All right, that’s very unfair: Miller’s work for the players reformed an unjust system, and allowed players to have real negotiation power and to be compensated in a more fair proportion to the value of their skills. It also resulted in ticket prices that make what was once cheap entertainment that could be afforded by the average 12-year-old now mostly a diversion for the wealthy, made many teams look like bus stations on the way to the New York Yankees, and made it extremely profitable for players like Bonds to cheat.

Miller didn’t worry  about any of the bad stuff. Indeed, when MLB was trying to impose drug testing to weed out the cheats, Marvin Miller fought it tooth and nail. He also was behind the first player strike and was the reason behind two lockouts by the team owners, disruption having the cumulative effect of nearly killing the sport.

There is nothing in Miller’s background that suggests that he played baseball, watched baseball, enjoyed baseball, followed baseball, or even knew how the game was played. That’s perfectly acceptable: lawyers are only required to do their legal, ethical best to achieve their clients‘ goals, which the lawyers need not share or even agree with. However, it is simply wrong to attribute those client goals to the lawyer who is, in essence,  a hired gun.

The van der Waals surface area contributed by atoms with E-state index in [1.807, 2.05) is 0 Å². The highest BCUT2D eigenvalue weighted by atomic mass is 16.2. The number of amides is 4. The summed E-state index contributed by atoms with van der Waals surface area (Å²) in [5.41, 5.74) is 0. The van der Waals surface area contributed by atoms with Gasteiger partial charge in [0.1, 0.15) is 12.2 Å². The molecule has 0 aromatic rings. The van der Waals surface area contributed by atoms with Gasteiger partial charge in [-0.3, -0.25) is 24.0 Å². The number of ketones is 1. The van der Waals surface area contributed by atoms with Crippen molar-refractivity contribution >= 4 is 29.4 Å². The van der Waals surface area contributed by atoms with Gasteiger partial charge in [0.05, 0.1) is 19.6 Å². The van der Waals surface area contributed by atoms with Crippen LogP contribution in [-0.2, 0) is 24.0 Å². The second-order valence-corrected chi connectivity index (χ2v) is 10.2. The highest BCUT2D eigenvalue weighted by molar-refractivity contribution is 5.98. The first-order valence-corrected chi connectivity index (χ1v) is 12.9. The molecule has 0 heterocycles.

Does Johnny Cochran belong in the acquitted wife-killer’s Hall of Fame?

Miller was a brilliant labor lawyer. I’d vote for him to be admitted to the Labor Lawyer Hall of Fame, if there was one. He was one of the great union leaders in history: elect him to the Labor Union Hall of Fame. His impact on baseball, however, was his clients’ mission, not his. Lawyers like Marvin Miller don’t belong in baseball’s Hall.

(He also looked like Simon Legree, but that’s just my personal bias…)

12 thoughts on “Why Marvin Miller Doesn’t Belong In The MLB Hall Of Fame In Cooperstown [Updated and RETRACTED!]

  1. I’ll write more on this in a bit, but for now just a correction: Miller wasn’t a lawyer. He had an economics degree from NYU, and spent the first part of his career as an economist with the United Steelworkers Union.

    Also, it’s a 16-person panel who voted, not 6.

    • That’s interesting. So, he was a union rep. I think their ethical duties are even more stark than are lawyers’.

      This eulogy from the union: In a statement, Michael Weiner, the executive director of the MLBPA, said: “It is with profound sorrow that we announce the passing of Marvin Miller. All players – past, present and future – owe a debt of gratitude to Marvin, and his influence transcends baseball. Marvin, without question, is largely responsible for ushering in the modern era of sports, which has resulted in tremendous benefits to players, owners and fans of all sports.”

      Hah! Owners and fans?

  2. “10-inning, 1-0 shutout that won the 1971 World Series for Minnesota over Atlanta in of the 1991 World Series”

    Don’t you mean. “10-inning, 1-0 shutout that won Game Seven of the 1991 World Series for Minnesota over Atlanta”?

  3. “…the fact remains that single achievements are not supposed to put players in the Cooperstown, New York Museum.”